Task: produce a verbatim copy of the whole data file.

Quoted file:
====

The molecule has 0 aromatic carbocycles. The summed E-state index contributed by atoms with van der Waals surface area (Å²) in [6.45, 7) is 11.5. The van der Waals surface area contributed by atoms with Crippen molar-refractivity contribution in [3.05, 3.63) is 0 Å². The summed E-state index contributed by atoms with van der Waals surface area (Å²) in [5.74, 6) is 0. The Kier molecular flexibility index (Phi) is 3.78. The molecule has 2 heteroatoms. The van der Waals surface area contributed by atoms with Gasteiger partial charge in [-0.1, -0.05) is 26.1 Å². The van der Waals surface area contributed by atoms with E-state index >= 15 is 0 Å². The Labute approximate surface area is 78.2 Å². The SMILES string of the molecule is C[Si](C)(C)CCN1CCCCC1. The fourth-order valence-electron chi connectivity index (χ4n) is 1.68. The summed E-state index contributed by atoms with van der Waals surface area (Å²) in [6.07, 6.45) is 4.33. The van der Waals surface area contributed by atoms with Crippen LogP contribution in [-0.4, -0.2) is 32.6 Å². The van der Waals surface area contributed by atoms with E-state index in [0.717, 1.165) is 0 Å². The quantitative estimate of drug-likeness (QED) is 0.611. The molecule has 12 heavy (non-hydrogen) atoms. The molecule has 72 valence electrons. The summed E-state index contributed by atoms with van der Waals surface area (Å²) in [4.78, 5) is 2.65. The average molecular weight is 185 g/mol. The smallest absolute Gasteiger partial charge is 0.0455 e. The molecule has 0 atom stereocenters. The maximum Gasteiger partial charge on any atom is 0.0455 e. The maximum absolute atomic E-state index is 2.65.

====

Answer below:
The molecule has 0 aromatic carbocycles. The summed E-state index contributed by atoms with van der Waals surface area (Å²) in [6.45, 7) is 11.5. The van der Waals surface area contributed by atoms with Crippen molar-refractivity contribution in [3.05, 3.63) is 0 Å². The summed E-state index contributed by atoms with van der Waals surface area (Å²) in [5.74, 6) is 0. The Kier molecular flexibility index (Phi) is 3.78. The molecule has 2 heteroatoms. The van der Waals surface area contributed by atoms with Gasteiger partial charge in [-0.1, -0.05) is 26.1 Å². The van der Waals surface area contributed by atoms with E-state index >= 15 is 0 Å². The Labute approximate surface area is 78.2 Å². The SMILES string of the molecule is C[Si](C)(C)CCN1CCCCC1. The fourth-order valence-electron chi connectivity index (χ4n) is 1.68. The summed E-state index contributed by atoms with van der Waals surface area (Å²) in [6.07, 6.45) is 4.33. The van der Waals surface area contributed by atoms with Crippen LogP contribution in [-0.4, -0.2) is 32.6 Å². The van der Waals surface area contributed by atoms with E-state index in [0.717, 1.165) is 0 Å². The quantitative estimate of drug-likeness (QED) is 0.611. The molecule has 12 heavy (non-hydrogen) atoms. The molecule has 72 valence electrons. The summed E-state index contributed by atoms with van der Waals surface area (Å²) in [4.78, 5) is 2.65. The average molecular weight is 185 g/mol. The smallest absolute Gasteiger partial charge is 0.0455 e. The molecule has 0 atom stereocenters. The maximum Gasteiger partial charge on any atom is 0.0455 e. The maximum absolute atomic E-state index is 2.65.